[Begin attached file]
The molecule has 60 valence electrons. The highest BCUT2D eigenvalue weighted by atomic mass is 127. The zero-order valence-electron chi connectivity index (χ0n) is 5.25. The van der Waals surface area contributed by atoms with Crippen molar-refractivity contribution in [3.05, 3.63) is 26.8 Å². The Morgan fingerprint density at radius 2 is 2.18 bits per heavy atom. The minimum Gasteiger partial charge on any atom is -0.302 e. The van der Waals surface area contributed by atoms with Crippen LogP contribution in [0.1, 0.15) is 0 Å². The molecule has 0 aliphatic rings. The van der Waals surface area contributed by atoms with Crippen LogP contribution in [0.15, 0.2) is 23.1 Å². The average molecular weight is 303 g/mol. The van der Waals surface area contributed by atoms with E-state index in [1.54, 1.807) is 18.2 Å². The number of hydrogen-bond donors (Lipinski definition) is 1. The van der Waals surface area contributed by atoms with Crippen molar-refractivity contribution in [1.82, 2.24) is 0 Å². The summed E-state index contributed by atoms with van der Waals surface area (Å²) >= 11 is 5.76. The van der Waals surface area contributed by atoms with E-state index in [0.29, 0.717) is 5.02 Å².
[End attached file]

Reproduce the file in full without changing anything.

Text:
The molecule has 60 valence electrons. The highest BCUT2D eigenvalue weighted by atomic mass is 127. The zero-order valence-electron chi connectivity index (χ0n) is 5.25. The van der Waals surface area contributed by atoms with Crippen molar-refractivity contribution in [3.05, 3.63) is 26.8 Å². The Morgan fingerprint density at radius 2 is 2.18 bits per heavy atom. The minimum Gasteiger partial charge on any atom is -0.302 e. The van der Waals surface area contributed by atoms with Crippen LogP contribution in [0.1, 0.15) is 0 Å². The molecule has 0 aliphatic rings. The van der Waals surface area contributed by atoms with Crippen LogP contribution in [0.15, 0.2) is 23.1 Å². The average molecular weight is 303 g/mol. The van der Waals surface area contributed by atoms with E-state index in [1.54, 1.807) is 18.2 Å². The number of hydrogen-bond donors (Lipinski definition) is 1. The van der Waals surface area contributed by atoms with Crippen molar-refractivity contribution in [1.82, 2.24) is 0 Å². The summed E-state index contributed by atoms with van der Waals surface area (Å²) >= 11 is 5.76. The van der Waals surface area contributed by atoms with E-state index in [0.29, 0.717) is 5.02 Å².